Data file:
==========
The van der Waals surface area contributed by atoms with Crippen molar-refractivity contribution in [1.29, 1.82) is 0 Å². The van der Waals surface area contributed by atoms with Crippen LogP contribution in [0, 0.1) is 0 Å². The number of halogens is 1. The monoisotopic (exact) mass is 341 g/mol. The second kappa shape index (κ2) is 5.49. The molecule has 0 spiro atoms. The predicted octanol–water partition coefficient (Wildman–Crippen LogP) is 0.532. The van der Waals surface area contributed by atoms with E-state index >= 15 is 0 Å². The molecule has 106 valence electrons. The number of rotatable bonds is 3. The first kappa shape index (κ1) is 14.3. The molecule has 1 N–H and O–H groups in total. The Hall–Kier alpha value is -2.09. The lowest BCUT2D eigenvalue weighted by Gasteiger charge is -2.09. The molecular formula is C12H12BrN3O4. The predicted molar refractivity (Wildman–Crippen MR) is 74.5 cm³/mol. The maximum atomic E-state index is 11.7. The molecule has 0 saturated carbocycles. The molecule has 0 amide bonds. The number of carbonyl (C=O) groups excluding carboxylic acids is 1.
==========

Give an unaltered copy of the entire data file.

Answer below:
The van der Waals surface area contributed by atoms with Crippen molar-refractivity contribution in [1.29, 1.82) is 0 Å². The van der Waals surface area contributed by atoms with Crippen LogP contribution in [0, 0.1) is 0 Å². The number of halogens is 1. The monoisotopic (exact) mass is 341 g/mol. The second kappa shape index (κ2) is 5.49. The molecule has 0 spiro atoms. The predicted octanol–water partition coefficient (Wildman–Crippen LogP) is 0.532. The van der Waals surface area contributed by atoms with E-state index >= 15 is 0 Å². The molecule has 106 valence electrons. The number of rotatable bonds is 3. The first kappa shape index (κ1) is 14.3. The molecule has 1 N–H and O–H groups in total. The Hall–Kier alpha value is -2.09. The lowest BCUT2D eigenvalue weighted by Gasteiger charge is -2.09. The molecular formula is C12H12BrN3O4. The predicted molar refractivity (Wildman–Crippen MR) is 74.5 cm³/mol. The maximum atomic E-state index is 11.7. The molecule has 0 saturated carbocycles. The molecule has 0 amide bonds. The number of carbonyl (C=O) groups excluding carboxylic acids is 1.